More on Long-Distance Pitching

I sort of did a “no-no” in the last week of October, 2013. I was pitching to a session of “The Happy Writers.”  My weekend was chock-full of other things I had to attend to, so I needed to avoid such Skype sessions as I had done previously — they kept me hanging around my laptop too long, waiting anxiously for the call — but I had decided to pitch my idea for a TV pilot that I had hatched late in 2012, then filed away.

Part of pitching this way is to find out if your ideas are going to even be of any interest to people in the Hollywood entertainment business.  I had reached a point where I was looking at (most of) twenty years of effort (there were a couple of breaks and lots of time interference when I held salaried positions working endless hours, so that qualifies the “twenty years” somewhat) as all warm-up and preparation. That’s what it took to prepare me for this, and the rest was changes in the technology and economics that led to the possibility of these long-distance pitches being in my reach. Now, I felt, it’s do or die time, or die doing time, whatever.  I want to go pro, and TV offers far more openings for writers than feature film screenwriting. It was time to test other waters, I thought.

But, I didn’t think anyone would care. I was used to getting some pats on the back, but I took all that in stride. It’s well-enough known that Hollywood is the place where you can “die from encouragement.” Anyway, it was a pleasant surprise to receive Joey Tuccio’s emails requesting my script on behalf of a manager and an executive from a film-financing company. But, it put the ball in my court in a big way. All I had was the story description. Now, I suddenly had to actually write a one-hour pilot.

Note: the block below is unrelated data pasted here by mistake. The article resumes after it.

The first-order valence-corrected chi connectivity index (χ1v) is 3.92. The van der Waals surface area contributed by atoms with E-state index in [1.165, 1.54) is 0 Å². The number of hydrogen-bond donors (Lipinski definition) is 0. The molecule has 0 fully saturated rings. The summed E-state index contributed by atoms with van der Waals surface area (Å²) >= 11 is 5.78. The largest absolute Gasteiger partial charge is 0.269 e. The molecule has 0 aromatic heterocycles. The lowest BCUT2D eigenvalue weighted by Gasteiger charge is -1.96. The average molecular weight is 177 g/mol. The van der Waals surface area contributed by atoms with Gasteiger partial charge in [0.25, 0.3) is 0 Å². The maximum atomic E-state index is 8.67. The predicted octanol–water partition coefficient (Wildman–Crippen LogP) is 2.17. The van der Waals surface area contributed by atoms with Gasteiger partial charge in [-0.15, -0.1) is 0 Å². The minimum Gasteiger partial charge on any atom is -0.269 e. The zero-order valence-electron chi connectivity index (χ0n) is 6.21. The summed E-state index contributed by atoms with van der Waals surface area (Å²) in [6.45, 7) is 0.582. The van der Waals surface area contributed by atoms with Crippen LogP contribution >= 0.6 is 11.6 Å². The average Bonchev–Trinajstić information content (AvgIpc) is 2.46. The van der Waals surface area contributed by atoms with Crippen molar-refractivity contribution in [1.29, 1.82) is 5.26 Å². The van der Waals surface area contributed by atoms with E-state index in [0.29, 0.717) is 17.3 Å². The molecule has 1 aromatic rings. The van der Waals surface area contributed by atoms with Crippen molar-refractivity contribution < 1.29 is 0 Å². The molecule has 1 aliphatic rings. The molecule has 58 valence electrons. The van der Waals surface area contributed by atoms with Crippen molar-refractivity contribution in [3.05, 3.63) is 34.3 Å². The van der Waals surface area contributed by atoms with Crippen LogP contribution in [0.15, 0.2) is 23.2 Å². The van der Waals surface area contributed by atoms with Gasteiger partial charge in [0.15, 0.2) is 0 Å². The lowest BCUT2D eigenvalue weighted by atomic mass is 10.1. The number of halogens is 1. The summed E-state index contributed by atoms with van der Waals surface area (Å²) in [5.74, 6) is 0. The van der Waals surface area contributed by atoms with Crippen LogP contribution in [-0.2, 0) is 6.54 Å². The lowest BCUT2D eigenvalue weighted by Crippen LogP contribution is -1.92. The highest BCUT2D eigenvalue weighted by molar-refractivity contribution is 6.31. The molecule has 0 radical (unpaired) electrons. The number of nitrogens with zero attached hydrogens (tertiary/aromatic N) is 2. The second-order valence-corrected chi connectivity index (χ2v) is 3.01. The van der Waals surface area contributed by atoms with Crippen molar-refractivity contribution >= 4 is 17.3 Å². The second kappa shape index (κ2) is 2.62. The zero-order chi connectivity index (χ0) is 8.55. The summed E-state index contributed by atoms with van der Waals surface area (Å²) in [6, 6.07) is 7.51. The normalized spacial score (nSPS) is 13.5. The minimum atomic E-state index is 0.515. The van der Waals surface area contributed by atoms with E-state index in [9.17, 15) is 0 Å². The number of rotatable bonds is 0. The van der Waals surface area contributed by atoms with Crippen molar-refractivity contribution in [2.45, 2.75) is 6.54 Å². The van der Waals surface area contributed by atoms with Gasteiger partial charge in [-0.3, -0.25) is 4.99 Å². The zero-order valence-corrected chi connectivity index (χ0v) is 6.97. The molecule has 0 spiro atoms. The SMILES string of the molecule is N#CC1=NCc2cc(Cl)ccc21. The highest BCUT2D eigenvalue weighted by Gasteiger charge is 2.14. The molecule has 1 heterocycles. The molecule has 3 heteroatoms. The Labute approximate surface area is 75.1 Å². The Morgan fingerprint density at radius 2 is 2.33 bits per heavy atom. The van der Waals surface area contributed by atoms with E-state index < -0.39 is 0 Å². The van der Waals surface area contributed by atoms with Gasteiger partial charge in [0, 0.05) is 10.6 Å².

Concurrently with all this, I was taking a four week course in selling a script from ScreenwritingU. I had just broken one of the injunctions, namely, not to pitch a script you don’t have. To me, I was just making a “pitch” — how d’ya like this idea? Turned out, all right.

Now, until and unless I can do better once again, I am eking out a living as a temp these days on the economic/emotional roller coaster we call “life.”  It’s been a pretty tedious, treacherous, soul-sucking experience whose main virtues are the schedule and the lack of micro-management every second of the day, but the volume is tremendous and the amount of constant concentration has been intensive and very draining.  Worse, I’ve been falling into the traps laid out by the format of the work and I’m not progressing toward full employment for all my efforts. Worst of all, in my sight, is that for the months I’ve been doing this gig, I’ve come home witless and useless, crinkle-eyed and happy to just cuddle with the doggies and hope to go to Heaven when I die. The tiny trickle of creativity I’ve had going has flowed only on my laptop on lunch hours and a little more on weekends, once I get past the errands and chores.

But, I wrote according to my plan, and thank God I had the plan. In the process, I came up with a couple of improvised improvements to the story; well, at least one bona fide improvement and one element seemingly out of left field, but relevant to my choice of master villain for the imaginary series I had nebulously planned to set up with this pilot script.